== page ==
Where Bush said: The good news is -- and it's hard for some to see it now -- that out of this chaos is going to come a fantastic Gulf Coast, like it was before. Out of the rubbles of Trent Lott's house -- he's lost his entire house -- there's going to be a fantastic house. And I'm looking forward to sitting on the porch. (Laughter.)
Here's some biting netitizen satire of what Bush might have said at other national disasters
The good news is -- could someone stop that guy coughing in the back? Thanks. The good news is that we have contained the plague. A lot of good people, hard workin' people, have put their effort into separating out the victims and giving them the best care available so that the rest of us, of you, really, can get on with rebuilding our lives. And the really great news is that those houses, the infected houses and and such, that we're burning down because they harbor infection, those houses and businesses are going to be replaced by some hedges and in no time at all the Church will have some sheep out there grazing and it will be really pastoral, really beautiful. People will come from miles around to gaze at the sheep and think about all the people who used to live in this village, so you'll all be remembered. Now just head on down the road a bit towards London. I hear things are okay over there and we'll make sure you have what you need -- what's that? -- Okay, sorry, I guess...I guess they're sayin' we'll make sure you know the way.
The good news is -- and it's hard for some to see it now -- that out of this chaos is going to come a fantastic master site plan, better than it was before. Out of the rubbles of Larry Silverstein's property -- he's lost his entire office complex -- there's going to be a fantastic new tower. And I'm looking forward to breakfast at Windows on the World.
The good news is -- and it's hard for some to see it now -- that out of this crucifixtion there's going to come a fantastic new savior, like he was before. Out of the rubble of Jesus's old body -- he's lost a lot of weight -- there's going to be a fantastic new Lord to lead us all into the Promised Land. And I'm looking forward to His helping me quit drinking so I can get there.
Posted by: mmy | Sep 2, 2005 12:26:01 PM
"The good news is - and it is hard for Yoko to see this now - is that we are gonna see a fantastic new Beatles just like they used to be. Out of this tragedy and senseless murder we'll see them rebuild. Maybe they can get Eddie Rabbit, or that funny praying mantis lookin' fella, who's he from? Yeah! The Cars! Love them Cars. Anyway, before you know it I'll be gettin' high as hell to a whole brand new White Album just like I was back in the old days."
Oh, yea, and this from Kayne West was deemed inappropriate by NBC
I hate the way they portray us in the media. You see a black family, it says, "They're looting." You see a white family, it says, "They're looking for food." And, you know, it's been five days [waiting for federal help] because most of the people are black. And even for me to complain about it, I would be a hypocrite because I've tried to turn away from the TV because it's too hard to watch. I've even been shopping before even giving a donation, so now I'm calling my business manager right now to see what is the biggest amount I can give, and just to imagine if I was down there, and those are my people down there. So anybody out there that wants to do anything that we can help -- with the way America is set up to help the poor, the black people, the less well-off, as slow as possible. I mean, the Red Cross is doing everything they can. We already realize a lot of people that could help are at war right now, fighting another way -- and they've given them permission to go down and shoot us!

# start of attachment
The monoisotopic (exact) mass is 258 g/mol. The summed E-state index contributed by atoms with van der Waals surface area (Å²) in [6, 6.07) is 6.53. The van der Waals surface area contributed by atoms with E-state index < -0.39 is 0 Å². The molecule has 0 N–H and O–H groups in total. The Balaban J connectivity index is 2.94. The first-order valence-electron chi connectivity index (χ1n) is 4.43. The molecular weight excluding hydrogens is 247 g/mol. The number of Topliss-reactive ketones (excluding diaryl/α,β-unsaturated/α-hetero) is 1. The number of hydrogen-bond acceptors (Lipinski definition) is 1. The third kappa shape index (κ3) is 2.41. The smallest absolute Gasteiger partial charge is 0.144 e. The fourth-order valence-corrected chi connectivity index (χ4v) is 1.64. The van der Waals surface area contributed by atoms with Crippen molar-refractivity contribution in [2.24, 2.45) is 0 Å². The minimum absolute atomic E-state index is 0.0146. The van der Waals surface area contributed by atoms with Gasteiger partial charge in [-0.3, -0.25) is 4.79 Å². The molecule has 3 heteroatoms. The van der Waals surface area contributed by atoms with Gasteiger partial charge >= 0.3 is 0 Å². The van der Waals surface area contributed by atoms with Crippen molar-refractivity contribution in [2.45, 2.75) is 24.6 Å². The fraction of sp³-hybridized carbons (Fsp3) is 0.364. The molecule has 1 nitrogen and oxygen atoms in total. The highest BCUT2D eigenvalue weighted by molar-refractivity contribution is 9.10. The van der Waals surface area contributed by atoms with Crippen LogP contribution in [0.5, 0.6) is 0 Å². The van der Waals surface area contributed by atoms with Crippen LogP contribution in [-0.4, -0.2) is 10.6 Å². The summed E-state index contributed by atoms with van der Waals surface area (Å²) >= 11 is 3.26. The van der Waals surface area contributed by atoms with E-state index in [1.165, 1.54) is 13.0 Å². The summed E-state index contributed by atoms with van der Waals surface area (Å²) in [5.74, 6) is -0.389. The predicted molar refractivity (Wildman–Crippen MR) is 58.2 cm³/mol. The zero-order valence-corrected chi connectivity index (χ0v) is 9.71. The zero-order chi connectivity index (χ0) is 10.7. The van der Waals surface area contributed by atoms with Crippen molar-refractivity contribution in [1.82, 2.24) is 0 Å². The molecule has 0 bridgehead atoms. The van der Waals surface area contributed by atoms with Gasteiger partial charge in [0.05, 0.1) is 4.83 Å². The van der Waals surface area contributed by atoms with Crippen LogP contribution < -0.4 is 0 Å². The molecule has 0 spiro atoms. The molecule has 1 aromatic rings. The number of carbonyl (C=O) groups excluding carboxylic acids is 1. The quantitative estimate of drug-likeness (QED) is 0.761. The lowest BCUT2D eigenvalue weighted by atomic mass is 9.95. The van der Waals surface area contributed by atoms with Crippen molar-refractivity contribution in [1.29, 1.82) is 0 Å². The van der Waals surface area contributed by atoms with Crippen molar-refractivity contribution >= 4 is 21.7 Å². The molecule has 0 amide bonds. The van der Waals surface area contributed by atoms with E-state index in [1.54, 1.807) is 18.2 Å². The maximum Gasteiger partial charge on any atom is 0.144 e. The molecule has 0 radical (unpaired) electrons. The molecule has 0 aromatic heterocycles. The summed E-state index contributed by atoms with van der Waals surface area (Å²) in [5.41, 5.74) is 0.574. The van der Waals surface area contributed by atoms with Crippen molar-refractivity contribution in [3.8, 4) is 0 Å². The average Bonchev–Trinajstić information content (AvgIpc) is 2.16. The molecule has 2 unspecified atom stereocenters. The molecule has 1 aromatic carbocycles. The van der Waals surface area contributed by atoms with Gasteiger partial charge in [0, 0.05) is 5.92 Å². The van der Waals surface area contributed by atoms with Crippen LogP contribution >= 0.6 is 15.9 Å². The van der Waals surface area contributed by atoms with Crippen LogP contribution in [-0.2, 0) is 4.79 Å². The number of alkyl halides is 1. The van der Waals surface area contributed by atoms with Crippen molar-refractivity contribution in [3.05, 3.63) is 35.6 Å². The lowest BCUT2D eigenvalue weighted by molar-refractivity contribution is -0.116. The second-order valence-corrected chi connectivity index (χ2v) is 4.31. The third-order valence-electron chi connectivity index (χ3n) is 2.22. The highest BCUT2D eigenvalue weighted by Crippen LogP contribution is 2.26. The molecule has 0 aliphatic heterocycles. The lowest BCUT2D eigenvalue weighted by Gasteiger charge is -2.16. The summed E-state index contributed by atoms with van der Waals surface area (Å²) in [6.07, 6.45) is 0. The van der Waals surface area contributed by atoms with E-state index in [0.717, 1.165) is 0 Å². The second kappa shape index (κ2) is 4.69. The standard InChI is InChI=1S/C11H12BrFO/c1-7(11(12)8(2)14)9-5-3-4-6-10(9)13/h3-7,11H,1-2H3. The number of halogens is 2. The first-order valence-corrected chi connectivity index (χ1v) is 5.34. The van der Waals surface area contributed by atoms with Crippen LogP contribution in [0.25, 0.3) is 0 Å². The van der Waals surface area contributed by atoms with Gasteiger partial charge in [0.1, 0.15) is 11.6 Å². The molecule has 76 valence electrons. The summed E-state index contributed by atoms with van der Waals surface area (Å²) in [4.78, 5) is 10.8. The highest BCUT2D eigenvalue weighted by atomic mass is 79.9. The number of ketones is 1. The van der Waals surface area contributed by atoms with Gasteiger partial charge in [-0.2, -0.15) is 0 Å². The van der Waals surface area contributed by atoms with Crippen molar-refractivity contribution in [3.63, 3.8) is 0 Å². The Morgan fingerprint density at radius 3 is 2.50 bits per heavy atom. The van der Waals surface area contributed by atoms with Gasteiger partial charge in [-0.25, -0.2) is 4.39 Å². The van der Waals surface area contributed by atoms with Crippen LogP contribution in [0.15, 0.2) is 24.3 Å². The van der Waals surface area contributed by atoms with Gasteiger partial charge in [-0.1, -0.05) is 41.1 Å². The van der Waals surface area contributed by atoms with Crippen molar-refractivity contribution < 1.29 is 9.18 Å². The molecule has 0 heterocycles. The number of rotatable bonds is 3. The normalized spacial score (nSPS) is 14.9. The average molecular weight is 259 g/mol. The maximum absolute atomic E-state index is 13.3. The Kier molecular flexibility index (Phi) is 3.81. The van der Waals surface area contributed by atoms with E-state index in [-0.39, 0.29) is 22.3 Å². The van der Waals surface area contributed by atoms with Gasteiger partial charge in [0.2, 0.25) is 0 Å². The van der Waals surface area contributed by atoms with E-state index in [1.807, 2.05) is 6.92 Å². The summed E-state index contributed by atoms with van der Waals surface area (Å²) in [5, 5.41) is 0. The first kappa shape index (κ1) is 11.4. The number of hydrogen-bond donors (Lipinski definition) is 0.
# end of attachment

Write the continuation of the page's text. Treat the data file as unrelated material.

And this strangely appropriate (freudian?) slip from feeble FEMA director Michael D. Brown, who obviously doesn't understand that Pac-man
- and much of the violence in the streets - are about eating
Much of the earlier violence, he said, had been perpetrated by youths with guns. "Some of these kids think this is a game," he said. "They somehow got their hands on a weapon. They think they are playing Pac-Man or something and shooting at people. Those kinds of hot spots will continue, but I can tell you they will learn very quickly the 82nd Airborne does not like to be shot at. This is not a game."
Eric Raymond defends an armed, responsible citizenry
, as does the New York Times
John Carolan was sitting on his porch in the thick, humid darkness just before midnight Tuesday when three or four young men, one with a knife and another with a machete, stopped in front of his fence and pointed to the generator humming in the front yard, he said. One said, "We want that generator," he recalled.
"I fired a couple of rounds over their heads with a .357 Magnum," Mr. Carolan recounted Wednesday. "They scattered."
He smiled and added, "You've heard of law west of the Pecos. This is law west of Canal Street."
I re-read Brin's The Postman
A constant theme runs throughout that book: "Who will take responsibility?". Brin writes: The postman was written as an answer to all those post-apocalyptic books and films that seem to revel in the idea of civilization's fall. It's a story about how much we take for granted -- and how desperately we would miss the little, gracious things that connect us today. It is a story about the last idealist in a fallen America. A man who cannot let go of a dream we all once shared. Who sparks restored faith that we can recover, and perhaps even become better than we were.